Tuesday, March 03, 2009

List Day: Five Notable First CDs

Don't forget to submit your Name That Tune entries by TOMORROW at noon! Blink tags are for weenies.

These may not have been the very first CDs I ever owned, and there were certainly plenty of cassette tapes and comedy records beforehand, but these were the earliest CDs I can remember listening to continuously in junior high school and high school. Whether it was in the CD player that plugged into the tape deck of the 1994 Dodge Spirit, or through my headphones on the back of the Crew bus to some random river in another state, these CDs became so familiar to me that I can remember almost every single beat and flourish even today.

  • The Tonight Show Band, Volume II with Doc Severinsen:
    This was the CD that taught my brain how a tight jazz ensemble should sound, how jazz should be arranged, and how cleanly a lead trumpet should be playing. Later, I bought Volume I, but also liked II better.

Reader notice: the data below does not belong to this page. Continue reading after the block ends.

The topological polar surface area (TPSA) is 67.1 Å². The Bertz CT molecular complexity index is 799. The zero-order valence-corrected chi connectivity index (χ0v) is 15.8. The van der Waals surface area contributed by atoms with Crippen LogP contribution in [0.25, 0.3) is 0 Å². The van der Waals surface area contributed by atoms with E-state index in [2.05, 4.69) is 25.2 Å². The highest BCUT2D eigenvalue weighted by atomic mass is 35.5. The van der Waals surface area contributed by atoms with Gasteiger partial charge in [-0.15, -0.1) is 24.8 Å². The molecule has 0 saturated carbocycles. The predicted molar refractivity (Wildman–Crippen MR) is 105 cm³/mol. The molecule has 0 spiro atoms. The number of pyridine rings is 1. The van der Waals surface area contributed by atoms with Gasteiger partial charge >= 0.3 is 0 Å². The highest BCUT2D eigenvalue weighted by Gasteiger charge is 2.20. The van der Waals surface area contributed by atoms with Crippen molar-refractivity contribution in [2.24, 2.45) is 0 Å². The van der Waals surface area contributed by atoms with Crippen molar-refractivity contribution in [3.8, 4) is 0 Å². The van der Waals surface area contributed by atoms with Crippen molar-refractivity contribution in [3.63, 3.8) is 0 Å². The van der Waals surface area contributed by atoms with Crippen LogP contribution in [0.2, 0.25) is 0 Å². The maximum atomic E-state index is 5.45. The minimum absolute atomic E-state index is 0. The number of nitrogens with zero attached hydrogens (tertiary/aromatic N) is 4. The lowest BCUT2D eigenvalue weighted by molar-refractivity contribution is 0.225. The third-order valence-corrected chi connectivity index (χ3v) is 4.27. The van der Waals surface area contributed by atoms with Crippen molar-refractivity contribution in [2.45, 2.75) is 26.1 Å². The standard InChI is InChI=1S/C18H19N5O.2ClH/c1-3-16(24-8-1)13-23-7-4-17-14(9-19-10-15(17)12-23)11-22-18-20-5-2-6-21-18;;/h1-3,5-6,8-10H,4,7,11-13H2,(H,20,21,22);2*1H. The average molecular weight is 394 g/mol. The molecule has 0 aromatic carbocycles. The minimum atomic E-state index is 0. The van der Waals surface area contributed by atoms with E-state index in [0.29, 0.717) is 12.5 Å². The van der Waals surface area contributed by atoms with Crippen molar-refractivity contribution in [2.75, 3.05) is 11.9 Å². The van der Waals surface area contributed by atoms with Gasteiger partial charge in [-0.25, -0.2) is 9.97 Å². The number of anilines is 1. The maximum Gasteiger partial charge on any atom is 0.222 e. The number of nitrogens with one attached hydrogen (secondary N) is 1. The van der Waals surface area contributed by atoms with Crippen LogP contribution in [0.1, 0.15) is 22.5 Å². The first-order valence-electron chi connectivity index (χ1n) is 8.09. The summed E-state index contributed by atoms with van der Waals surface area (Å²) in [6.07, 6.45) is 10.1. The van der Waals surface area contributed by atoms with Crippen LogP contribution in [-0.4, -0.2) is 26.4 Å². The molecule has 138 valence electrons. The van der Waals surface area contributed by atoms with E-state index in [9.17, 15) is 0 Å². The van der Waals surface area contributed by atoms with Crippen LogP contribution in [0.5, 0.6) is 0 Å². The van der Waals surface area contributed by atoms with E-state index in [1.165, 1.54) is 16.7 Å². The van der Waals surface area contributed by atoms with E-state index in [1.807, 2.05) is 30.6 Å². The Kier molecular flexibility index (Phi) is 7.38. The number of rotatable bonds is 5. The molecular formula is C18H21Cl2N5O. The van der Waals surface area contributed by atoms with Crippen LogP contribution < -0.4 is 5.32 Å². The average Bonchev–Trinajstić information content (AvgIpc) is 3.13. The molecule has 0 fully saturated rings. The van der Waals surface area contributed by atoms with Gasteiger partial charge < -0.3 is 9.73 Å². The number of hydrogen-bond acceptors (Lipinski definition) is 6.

• Red Hot Jazz by the Canadian Brass:
    Our house was filled with quintet music, and this CD was one of the earliest that broke me away from classical quintet arrangements and into jazz, even though it was the whitest sounding jazz you could possibly record.

  • Then and Now... The Best of the Monkees:
    I'm not exactly sure how I got on a Monkees kick, but knew all the lyrics to these songs, including the horrible 80s pop songs stuck on the end from when they tried to make a comeback.

  • Soundtrack from Dances With Wolves, not by Jim Barry:
    We watched this movie on a class field trip in seventh grade for American History, back when the Skyline Mall theatre still existed (They fast forwarded through the naked sexy parts but left Kevin Costner's bare ass on the screen). I may have listened to this soundtrack for three years straight.

  • Live in Osaka, by the Eastman Wind Ensemble:
    This was one of the few classical CDs I listened to with any regularity -- my dad had a massive collection of wind band music but little to no orchestral recordings (which may be why I write so little music for strings). I remember always skipping the Joseph Schwantner piece because I thought it was lame. Then I went to music school and learned that that's how you compose if you want people to think you're artistic.
  • Your turn! What was your most memorable first CD? Share in the comments section.

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